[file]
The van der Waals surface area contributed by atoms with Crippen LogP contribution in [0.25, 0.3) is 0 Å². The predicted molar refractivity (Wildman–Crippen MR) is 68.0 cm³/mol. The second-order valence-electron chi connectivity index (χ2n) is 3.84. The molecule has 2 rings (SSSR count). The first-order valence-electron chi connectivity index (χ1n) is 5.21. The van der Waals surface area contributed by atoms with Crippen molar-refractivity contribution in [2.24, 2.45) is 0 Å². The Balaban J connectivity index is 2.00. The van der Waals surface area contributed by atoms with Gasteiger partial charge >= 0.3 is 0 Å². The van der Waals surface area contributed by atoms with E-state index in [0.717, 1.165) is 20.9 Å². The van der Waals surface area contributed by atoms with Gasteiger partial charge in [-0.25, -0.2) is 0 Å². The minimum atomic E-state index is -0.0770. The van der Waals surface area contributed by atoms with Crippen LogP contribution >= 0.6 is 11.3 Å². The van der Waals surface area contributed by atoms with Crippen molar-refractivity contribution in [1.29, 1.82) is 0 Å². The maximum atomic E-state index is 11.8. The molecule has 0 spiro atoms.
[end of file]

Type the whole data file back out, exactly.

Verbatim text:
The van der Waals surface area contributed by atoms with Crippen LogP contribution in [0.25, 0.3) is 0 Å². The predicted molar refractivity (Wildman–Crippen MR) is 68.0 cm³/mol. The second-order valence-electron chi connectivity index (χ2n) is 3.84. The molecule has 2 rings (SSSR count). The first-order valence-electron chi connectivity index (χ1n) is 5.21. The van der Waals surface area contributed by atoms with Crippen molar-refractivity contribution in [2.24, 2.45) is 0 Å². The Balaban J connectivity index is 2.00. The van der Waals surface area contributed by atoms with Gasteiger partial charge >= 0.3 is 0 Å². The van der Waals surface area contributed by atoms with E-state index in [0.717, 1.165) is 20.9 Å². The van der Waals surface area contributed by atoms with Gasteiger partial charge in [-0.25, -0.2) is 0 Å². The minimum atomic E-state index is -0.0770. The van der Waals surface area contributed by atoms with Crippen LogP contribution >= 0.6 is 11.3 Å². The van der Waals surface area contributed by atoms with Crippen molar-refractivity contribution in [1.29, 1.82) is 0 Å². The maximum atomic E-state index is 11.8. The molecule has 0 spiro atoms.